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How to hire, measure and scale your CS team

Hiring top talent and effectively measuring performance in CS are key strategic hurdles for any fast-growing SaaS company.

By Josh Lea, Customer Success Lead at Hook

The Three Universal Customer Success Pains

As the Customer Success Lead at Hook (a Customer Success SaaS company), there are 3 questions I always get asked. If you’re in CS, these will definitely look familiar:

Who should I hire for my CS team? (often with “help!” or “do you know anyone??”)

How do I set targets for my team?

How should I scale my CS team?

Before I joined Hook, I led a Customer Success team at AppDynamics made up of Customer Success Managers (CSMs), Engineers and Specialists. We developed internal systems and tools to tackle these problems because there was no ‘industry standard’ for what good looked like. We tracked and measured customer performance using an internally developed health score, and set our own performance metrics based on how customers used the product. Now I juggle everything customer related at Hook, meaning I face these problems day in and day out for our customers who all have different product usage patterns and benchmarks for successful CS. In this blog post I’ll be sharing the answers to the three key CS questions that I’ve learnt over the years.

What To Look For When Hiring

Sector Experience Over CS Expertise

We’ll start by taking a look at the first building block of any good team — how to recruit the best people. It may be tempting to look for candidates with strong performance in CS. However, I find that past experience in your company’s sector is far more important than previous experience in the CSM role. It’s much easier to train an industry expert in CS than it is to train someone on an entire industry in a short space of time during onboarding. The former is teachable, the latter requires time and experience which most companies can’t afford or provide.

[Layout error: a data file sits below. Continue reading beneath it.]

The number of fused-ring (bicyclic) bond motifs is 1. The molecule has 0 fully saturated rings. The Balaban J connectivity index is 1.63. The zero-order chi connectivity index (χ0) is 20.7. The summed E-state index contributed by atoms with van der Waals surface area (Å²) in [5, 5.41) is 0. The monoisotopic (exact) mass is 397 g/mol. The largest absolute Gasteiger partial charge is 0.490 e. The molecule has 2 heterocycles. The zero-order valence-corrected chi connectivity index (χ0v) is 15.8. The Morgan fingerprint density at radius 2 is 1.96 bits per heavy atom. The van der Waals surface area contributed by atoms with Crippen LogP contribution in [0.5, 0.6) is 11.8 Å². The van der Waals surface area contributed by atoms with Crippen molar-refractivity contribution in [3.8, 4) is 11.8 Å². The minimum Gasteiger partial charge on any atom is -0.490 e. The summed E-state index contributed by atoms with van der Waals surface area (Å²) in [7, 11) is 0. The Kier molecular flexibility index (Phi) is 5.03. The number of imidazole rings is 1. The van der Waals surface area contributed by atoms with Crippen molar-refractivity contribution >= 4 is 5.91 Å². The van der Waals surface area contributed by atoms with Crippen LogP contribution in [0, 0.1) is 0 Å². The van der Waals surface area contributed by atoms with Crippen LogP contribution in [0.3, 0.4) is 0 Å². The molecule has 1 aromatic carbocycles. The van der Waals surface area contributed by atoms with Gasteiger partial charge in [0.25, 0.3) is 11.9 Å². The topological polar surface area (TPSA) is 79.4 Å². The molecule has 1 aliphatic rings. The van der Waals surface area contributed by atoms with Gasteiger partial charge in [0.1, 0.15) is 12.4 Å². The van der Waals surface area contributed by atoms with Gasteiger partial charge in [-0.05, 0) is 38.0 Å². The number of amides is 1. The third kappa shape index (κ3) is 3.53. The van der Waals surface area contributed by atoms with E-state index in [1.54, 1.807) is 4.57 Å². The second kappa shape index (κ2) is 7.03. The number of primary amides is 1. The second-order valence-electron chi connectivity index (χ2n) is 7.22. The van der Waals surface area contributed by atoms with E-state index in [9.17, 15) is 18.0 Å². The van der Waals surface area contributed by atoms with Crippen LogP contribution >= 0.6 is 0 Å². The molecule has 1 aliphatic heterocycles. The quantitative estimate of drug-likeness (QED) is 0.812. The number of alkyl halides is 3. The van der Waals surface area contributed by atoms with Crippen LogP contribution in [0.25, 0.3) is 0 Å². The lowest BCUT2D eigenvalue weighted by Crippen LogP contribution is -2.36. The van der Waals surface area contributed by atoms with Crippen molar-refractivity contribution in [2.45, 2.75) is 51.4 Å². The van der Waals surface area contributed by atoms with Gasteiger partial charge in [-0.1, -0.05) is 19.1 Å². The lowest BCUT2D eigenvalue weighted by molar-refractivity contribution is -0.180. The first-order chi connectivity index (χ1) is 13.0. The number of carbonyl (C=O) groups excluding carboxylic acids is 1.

Some of the best CS people that I’ve ever worked with didn’t come from CS backgrounds. Instead they had brilliant industry-related experience, and knew the customer problem inside out. For instance, at AppDynamics there were standout CSMs from DevOps or IT Service backgrounds — they knew the space and therefore had immediate credibility with our customers.

A good way to think of your CSM is as a subject matter expert for both your industry and your product. They can help your customers achieve great results and business outcomes, because they already know what good looks like and how to get there. They also have a deep understanding of the pain your customers are experiencing, because they’ve lived through it themselves. A good CSM needs this credibility more than anything else if customers are to trust and value their guidance.

Personal Traits Are Key

Industry experience alone isn’t enough to guarantee a successful hire, so the next thing to look at is character, the mix of personality, motivation and soft skills that indicate strong role and culture fit.

The Hook team

I’ve found that tenacity and resilience are the strongest character traits in a brilliant CSM. CS professionals need to be able to manage the ups and downs of a customer-facing role while juggling competing demands. Relatability is also important — as your customers’ main point of contact, your CS hires need to be able to build good relationships and win trust so that they can effectively guide your customers.

One of the most underestimated traits is someone with the ability (and motivation) to learn your product in its entirety. SaaS is a complex and evolving field of tech. Your CSMs need to be able to articulate difficult concepts clearly to customers and offer up comprehensible solutions. An in-depth understanding of your product, how it is built and how it works is therefore crucial. With this skill comes the ability to adapt and solve customer problems creatively.

You can try to prepare your CS team for the unexpected by writing playbooks until you’re blue in the face, but it’s time consuming and there will always be situations where the wheels come off — the customer has done something, the product has exploded, the numbers are all wrong. In those moments you need smart people who can work under pressure to figure out how to fix it, limit the fallout and make sure everyone is okay.

Find someone with this killer combination of industry experience, soft skills and intelligence, and you’ll be looking at a great candidate for the job.